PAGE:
This digression helps us to articulate a number of points related to our main issue of the “executive unbound.”  First, what bothers DeMuth, and me, is the substitution of “rationality” in decision making whereby the judiciary—and also the executive—ensure that the people and their representatives are acting in a cool and deliberate manner.  They may well make a decision that according to academic experts seems irrational. But does that mean that the people and their representatives are acting unconstitutionally?

Second, I think we need to pay a lot more attention to the role that Congress has played in its own demise as well as the civic education function performed by many academic interpreters of the three branches.  DeMuth does some of this, but the essay could be improved by paying even more attention to the educational component of the problem.  The most important boost for members of Congress is to tell them they already have the constitutional authority to curb both the excesses of the judiciary and the executive.

The digression also helps me to articulate an important difference between DeMuth’s approach and my approach to the separation of powers.  I suggest that from the very beginning, the separation of powers doctrine contained within itself the potentiality to produce either judicial supremacy or executive supremacy, or even perhaps both supremacies at the expense of Congress.  But the Framers thought this outcome to be highly unlikely.  Ambition would counteract ambition and members of Congress would be honored to be members of the deliberative branch.   What has been difficult over the 200 plus years of American politics has been adapting the centrality of political parties to the centrality of the separation of powers.  The political party system tends to undermine the attachment of a member of Congress to Congress itself.  This same question of how loyal shall a member of Congress be to Congress occurs with the increasing presence of narrowly defined political and social movements.

Let’s return to the main line.  So when did this Congressional demise and the arrival of the unbound executive take place? According DeMuth, it was 1970.  Now, I could very easily think of a number of alternative contenders in the derailment date derby from the 18th, 19th and 20th Centuries.  Take a look at the point of departure.  The opening paragraph of Federalist 1 and Brutus 1 state that 1787 is the defining moment in the history of the world. But Publius and Brutus are on opposite sides!   Hoover and FDR in 1932 agreed that what was at stake was a choice between two philosophies of government.  Whenever we have an international or civil war, for example, the political and personal dynamics undergirding the separation of powers undergo an estranged relationship.  I offer the Civil War, WW I, WW II, Korea, and Vietnam as examples. But DeMuth has his laser focused on the late 20th Century and early 21st Century domestic politics. I understand that it is important to persuade contemporary readers that they are living in critical times, but I do not think that it is necessary to present the current crisis as the first real and pretty much the final opportunity to solve the crisis of the separation of powers.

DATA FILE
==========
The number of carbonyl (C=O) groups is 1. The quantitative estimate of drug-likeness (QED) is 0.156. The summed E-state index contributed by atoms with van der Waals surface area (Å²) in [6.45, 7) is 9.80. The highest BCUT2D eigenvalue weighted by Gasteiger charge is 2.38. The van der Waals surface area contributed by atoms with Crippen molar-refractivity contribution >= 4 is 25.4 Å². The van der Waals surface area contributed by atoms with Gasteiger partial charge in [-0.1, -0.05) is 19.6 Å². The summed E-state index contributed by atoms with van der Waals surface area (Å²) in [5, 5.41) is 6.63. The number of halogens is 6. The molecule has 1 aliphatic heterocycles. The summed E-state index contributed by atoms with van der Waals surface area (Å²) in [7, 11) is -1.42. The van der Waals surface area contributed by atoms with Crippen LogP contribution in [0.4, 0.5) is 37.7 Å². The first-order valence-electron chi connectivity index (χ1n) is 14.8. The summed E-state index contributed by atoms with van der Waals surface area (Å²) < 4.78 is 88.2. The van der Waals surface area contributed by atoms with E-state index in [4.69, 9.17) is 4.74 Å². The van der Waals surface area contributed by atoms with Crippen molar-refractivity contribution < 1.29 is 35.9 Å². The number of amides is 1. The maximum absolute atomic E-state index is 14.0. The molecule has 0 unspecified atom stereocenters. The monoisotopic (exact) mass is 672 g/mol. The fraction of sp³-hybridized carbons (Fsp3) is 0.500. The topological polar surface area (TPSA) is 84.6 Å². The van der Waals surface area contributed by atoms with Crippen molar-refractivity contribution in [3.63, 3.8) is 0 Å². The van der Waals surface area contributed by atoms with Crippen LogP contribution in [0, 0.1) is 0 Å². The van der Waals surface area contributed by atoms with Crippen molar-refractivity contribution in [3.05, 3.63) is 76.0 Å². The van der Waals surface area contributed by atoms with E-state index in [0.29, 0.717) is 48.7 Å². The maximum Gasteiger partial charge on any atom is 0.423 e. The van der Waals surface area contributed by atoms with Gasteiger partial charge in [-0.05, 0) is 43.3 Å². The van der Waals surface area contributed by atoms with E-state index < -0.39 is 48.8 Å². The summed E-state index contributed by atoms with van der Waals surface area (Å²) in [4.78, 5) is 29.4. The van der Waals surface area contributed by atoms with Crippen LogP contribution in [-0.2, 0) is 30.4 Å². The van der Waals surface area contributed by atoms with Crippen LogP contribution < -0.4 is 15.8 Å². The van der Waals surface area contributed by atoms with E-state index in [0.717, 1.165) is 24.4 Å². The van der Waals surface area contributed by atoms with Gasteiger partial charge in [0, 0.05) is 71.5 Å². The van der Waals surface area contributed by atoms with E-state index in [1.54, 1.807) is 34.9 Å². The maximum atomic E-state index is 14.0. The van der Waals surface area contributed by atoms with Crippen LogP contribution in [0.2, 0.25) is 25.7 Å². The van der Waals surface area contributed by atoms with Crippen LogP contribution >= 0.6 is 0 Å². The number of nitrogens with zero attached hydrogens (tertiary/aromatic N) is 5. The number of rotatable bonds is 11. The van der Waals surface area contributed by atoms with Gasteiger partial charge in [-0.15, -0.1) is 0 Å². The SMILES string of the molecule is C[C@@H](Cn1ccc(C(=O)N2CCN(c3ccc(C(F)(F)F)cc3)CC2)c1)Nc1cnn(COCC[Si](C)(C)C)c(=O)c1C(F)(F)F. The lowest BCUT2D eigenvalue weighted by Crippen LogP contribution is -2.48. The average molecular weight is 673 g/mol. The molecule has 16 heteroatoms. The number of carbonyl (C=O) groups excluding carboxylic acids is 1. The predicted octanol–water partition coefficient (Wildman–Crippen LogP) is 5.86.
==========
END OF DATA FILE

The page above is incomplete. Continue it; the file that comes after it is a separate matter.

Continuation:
Let’s take DeMuth seriously about 1970 being the vital date of departure.  What is the nature of this 1970 derailment?   De Mouth’s answer is the introduction of the “Environmental Protection Agency, Occupational Safety and Health Administrations, and Highway Traffic Safety Administrations.”  They “were all established in 1970, the Consumer Protection Safety Commission in 1972.”   So things wobbled on the rail in 1970 and now, in 2015, we are in the midst of the first crucial derailment of the separation of powers doctrine.  “The structure of American government has changed fundamentally in the forty-five years since 1970, and its domestic policies, regulatory and other, have deteriorated strikingly.  The new regulatory agencies of 1970 were unlike anything that had come before, and in retrospect were the beginning of a trend.”

I don’t get why the Progressive era and the New Deal era are fundamentally far less an important assault on the doctrine of the separation of powers than what took place in 1970.  Here is DeMuth’s response to my concern: “In contrast to the Progressive and New Deal, agencies that regimented production in key economic sectors, the new ones (1970s plus) were devoted to personal welfare and dignity.”  Again, “what was new, and radically so, was the agency practice of ‘informal rulemaking,’ which hardly existed before 1970.”  My conclusion from DeMuth’s coverage is that, for him, it makes little sense to seek perspectives and solutions prior to 1970.  In fact, he says that 1970 is the real date of departure on a new American journey.  I disagree.  He has cut us off from the American founding and much of the arguments over the last two hundred years.  Apparently, there is little to learn from going back prior to 1970.

But haven’t we seen these so called Independent Agencies of the Administrative State around since the Progressive era and the New Deal era?  Isn’t the assault of the Progressive academics and politicians in the late 19th and early 20th centuries on the legitimacy of Congress as a centerpiece of representative democracy a vital part of the alteration in the meaning and practice of the separation of powers?  Woodrow Wilson argued for the replacement of the Founders’ Constitution with a system of Presidential and Cabinet Government along the lines of the British Parliamentary system.  That’s a pretty big assault on the separation of powers doctrine as far as I am concerned.  If there is one thing the American Political Science Association has agreed upon since 1947 is to replace the American separation of powers with the British Parliamentary system. And, surprisingly near the end of the essay, DeMuth seems to agree with me:  “The powerful, unconstrained, dysfunctional executive state is the apotheosis of Woodrow Wilson progressivism.” But maybe the word apotheosis has undergone a change of meaning.